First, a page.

CARE: Christian Action, Research and Education

For what you believe
Open menu Close menu

The Billion Pound Drop - what's going on?

James Mildred

Sarah agnew jv K Ap8 Z7 H Pg unsplash

I was only a year old when Black Wednesday happened. Maybe you remember it better? It was on the 16th of September 1992 and the UK Government was forced to withdraw sterling from the European Exchange Rate Mechanism (ERM). Despite efforts to the contrary, the UK failed to keep its exchange rate above the lower limit for ERM participation.

As a result, the Bank of England had to spend £3.3 billion shoring up our currency. Alongside this huge upfront cost, there was the political damage it did to John Major’s premiership and to the government.

It's estimated that Black Wednesday cost the UK Treasury £3.14 billion. It damaged the credibility of the John Major government and five years later, he was defeated in the polls by a landslide.

Ever since then, whenever the UK has faced economic pressure, commentators and pundits have cited ‘Black Wednesday’ as a comparison. With the pound recently falling to its lowest level against the US dollar for decades, it’s a comparison that’s been out in force in recent weeks.

So, what’s going on?

On Friday 23 September 2022, the Chancellor, Kwasi Kwarteng stood up in the House of Commons for a ‘fiscal event’, or mini budget. The PM, Liz Truss, and her team had been clear this was NOT an actual Budget.

Mr Kwarteng announced a range of measures:

  • National Insurance Rise increase would be reversed.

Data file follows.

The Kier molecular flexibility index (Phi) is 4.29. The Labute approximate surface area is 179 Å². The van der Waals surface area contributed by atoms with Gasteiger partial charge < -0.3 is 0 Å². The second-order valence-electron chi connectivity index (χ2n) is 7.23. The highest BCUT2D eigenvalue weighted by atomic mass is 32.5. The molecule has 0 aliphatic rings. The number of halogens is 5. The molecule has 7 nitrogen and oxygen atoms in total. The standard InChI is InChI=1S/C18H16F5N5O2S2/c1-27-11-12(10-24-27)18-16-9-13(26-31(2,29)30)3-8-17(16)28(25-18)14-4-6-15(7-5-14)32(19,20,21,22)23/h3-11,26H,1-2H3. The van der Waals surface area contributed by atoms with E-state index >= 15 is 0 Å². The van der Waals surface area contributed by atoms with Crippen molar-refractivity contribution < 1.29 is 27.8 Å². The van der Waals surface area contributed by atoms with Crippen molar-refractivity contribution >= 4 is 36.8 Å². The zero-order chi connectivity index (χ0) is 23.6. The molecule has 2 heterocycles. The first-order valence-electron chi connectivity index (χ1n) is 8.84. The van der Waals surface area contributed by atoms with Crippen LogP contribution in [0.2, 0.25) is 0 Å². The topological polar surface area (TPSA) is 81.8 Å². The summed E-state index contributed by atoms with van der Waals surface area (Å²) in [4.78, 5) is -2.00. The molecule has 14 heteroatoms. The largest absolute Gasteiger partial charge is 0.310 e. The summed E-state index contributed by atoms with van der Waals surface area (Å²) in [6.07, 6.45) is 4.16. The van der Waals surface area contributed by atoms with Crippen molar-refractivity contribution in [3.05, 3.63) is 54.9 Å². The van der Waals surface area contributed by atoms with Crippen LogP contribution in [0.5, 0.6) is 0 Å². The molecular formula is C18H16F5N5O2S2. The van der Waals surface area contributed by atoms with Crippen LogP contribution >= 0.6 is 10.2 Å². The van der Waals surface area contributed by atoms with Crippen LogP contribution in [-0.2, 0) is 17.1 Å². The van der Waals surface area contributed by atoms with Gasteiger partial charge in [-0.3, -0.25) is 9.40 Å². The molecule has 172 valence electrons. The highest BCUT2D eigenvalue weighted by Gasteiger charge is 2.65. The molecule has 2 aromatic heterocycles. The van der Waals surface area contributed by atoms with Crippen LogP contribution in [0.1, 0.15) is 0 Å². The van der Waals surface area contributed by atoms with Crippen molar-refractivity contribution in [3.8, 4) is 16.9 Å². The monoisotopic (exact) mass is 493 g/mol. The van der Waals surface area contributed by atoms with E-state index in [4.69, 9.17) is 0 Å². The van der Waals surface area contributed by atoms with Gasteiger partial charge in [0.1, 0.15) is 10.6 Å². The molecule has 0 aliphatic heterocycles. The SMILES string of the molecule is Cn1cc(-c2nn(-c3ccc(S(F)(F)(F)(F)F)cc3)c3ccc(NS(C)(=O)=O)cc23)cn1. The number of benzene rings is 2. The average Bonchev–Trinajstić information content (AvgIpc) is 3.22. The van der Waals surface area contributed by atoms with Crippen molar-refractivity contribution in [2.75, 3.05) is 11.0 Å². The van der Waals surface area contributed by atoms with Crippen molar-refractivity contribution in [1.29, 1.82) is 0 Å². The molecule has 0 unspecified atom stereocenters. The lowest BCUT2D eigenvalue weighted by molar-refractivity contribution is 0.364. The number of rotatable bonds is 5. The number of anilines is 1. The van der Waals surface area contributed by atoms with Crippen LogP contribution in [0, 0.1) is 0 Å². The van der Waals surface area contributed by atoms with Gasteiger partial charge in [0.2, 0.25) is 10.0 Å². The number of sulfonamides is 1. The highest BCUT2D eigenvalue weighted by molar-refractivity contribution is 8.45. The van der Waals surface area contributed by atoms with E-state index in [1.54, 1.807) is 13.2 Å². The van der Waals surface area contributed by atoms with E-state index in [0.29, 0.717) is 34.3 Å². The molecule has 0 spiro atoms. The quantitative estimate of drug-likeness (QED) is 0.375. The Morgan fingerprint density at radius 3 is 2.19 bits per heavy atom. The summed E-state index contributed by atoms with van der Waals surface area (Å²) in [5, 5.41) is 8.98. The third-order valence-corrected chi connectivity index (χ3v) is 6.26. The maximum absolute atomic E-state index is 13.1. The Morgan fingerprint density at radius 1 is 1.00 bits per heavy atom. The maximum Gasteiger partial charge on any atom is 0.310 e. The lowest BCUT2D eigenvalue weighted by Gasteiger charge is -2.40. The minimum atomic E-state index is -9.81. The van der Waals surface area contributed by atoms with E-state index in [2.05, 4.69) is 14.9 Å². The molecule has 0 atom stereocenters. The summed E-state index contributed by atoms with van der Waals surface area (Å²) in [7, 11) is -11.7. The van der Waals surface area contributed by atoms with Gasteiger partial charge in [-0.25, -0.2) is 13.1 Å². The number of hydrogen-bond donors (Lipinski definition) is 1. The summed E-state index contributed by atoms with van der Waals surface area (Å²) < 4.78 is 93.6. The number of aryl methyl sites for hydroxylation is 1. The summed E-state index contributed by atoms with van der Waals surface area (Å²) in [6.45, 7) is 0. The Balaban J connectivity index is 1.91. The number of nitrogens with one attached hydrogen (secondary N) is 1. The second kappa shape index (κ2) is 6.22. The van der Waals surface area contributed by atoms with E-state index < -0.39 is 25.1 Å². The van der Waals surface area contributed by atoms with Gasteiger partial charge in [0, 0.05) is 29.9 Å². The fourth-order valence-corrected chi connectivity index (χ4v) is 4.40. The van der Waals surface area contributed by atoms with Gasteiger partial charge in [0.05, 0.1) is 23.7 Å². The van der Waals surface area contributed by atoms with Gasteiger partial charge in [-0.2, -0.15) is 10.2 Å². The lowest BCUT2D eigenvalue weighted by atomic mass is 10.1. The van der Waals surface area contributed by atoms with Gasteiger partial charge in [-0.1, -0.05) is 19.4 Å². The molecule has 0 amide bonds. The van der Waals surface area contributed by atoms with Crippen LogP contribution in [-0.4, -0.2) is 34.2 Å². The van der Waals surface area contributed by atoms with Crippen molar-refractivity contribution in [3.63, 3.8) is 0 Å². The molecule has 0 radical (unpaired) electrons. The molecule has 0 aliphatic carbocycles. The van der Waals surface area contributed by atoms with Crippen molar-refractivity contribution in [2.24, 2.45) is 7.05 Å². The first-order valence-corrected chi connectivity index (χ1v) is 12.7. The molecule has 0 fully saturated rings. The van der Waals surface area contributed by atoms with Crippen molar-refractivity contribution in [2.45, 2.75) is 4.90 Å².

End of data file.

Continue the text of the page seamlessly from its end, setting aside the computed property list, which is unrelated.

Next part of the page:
• The planned rise in Corporation Tax would be cancelled.
  • The basic rate of income tax will be lowered from 20% to 19%.
  • Bankers’ bonus limit would be scrapped too.
  • Stamp duty will be reduced.
  • Abolishing the additional rate of income tax paid by those with an annual income of over £150,000 – this level drops from 45% to 40%.

It follows the PM’s announcement just prior to her late Majesty’s death of an Energy Price Cap of £2,500. All of this would be paid for by extra borrowing.

Listening to the Prime Minister on Thursday morning when she spoke to regional radio stations, she was emphatic that ‘decisive action’ had to be taken. She said the government had a duty to get the economy moving. The big aim of all this is for growth. The question that remains to be answered is: at what cost?

Why have the mar­kets reacted?

Basically, the markets express their confidence in the government’s economic agenda by reacting either negatively or positively. The negative reaction suggests the markets do not have much confidence in the government’s fiscal approach. My guess is the markets are spooked by the government’s focus on growth, in a context where we are also dealing with high inflation.

Amongst the media commentators, you got a range of views in response. Some called in the best ‘budget’ ever. Others said it was ‘morally reprehensible’. I’ve definitely observed more critical voices than positive.

What does a weak pound mean?

Impact on consumers

Put simply, a weaker pound means the cost of goods and services that are brought into the UK is more expensive. To compensate, shops and businesses who sell foreign goods will have to increase their prices. 50% of food in the UK is imported, so the price of bananas, courgettes and other household food items will increase. Of course, all this is happening during an already existing cost-of-living crisis. People will already be feeling the squeeze.

Impact on mortgages

Mortgage borrowers may see monthly bills rise. If you are on a tracker mortgage, or even a fixed mortgage, at some point you will need to sign a new deal and that’s when you could see an increase in repayments.

Impact on pensions